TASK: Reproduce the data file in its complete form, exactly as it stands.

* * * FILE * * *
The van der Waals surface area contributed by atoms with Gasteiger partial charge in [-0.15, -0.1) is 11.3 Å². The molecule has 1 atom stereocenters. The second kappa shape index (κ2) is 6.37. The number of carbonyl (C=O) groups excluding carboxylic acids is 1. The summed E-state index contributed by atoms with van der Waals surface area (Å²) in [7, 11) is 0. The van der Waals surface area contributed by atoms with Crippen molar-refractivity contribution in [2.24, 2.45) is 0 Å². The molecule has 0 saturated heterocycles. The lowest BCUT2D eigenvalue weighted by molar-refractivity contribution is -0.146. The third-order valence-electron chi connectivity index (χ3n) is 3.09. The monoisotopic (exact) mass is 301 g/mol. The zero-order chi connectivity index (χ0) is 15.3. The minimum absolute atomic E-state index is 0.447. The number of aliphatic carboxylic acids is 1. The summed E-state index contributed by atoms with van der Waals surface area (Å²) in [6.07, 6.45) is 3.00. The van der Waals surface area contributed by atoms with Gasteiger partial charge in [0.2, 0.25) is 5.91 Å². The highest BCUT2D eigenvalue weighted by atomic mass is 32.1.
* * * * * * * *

The van der Waals surface area contributed by atoms with Gasteiger partial charge in [-0.15, -0.1) is 11.3 Å². The molecule has 1 atom stereocenters. The second kappa shape index (κ2) is 6.37. The number of carbonyl (C=O) groups excluding carboxylic acids is 1. The summed E-state index contributed by atoms with van der Waals surface area (Å²) in [7, 11) is 0. The van der Waals surface area contributed by atoms with Crippen molar-refractivity contribution in [2.24, 2.45) is 0 Å². The molecule has 0 saturated heterocycles. The lowest BCUT2D eigenvalue weighted by molar-refractivity contribution is -0.146. The third-order valence-electron chi connectivity index (χ3n) is 3.09. The monoisotopic (exact) mass is 301 g/mol. The zero-order chi connectivity index (χ0) is 15.3. The minimum absolute atomic E-state index is 0.447. The number of aliphatic carboxylic acids is 1. The summed E-state index contributed by atoms with van der Waals surface area (Å²) in [6.07, 6.45) is 3.00. The van der Waals surface area contributed by atoms with Gasteiger partial charge in [0.2, 0.25) is 5.91 Å². The highest BCUT2D eigenvalue weighted by atomic mass is 32.1.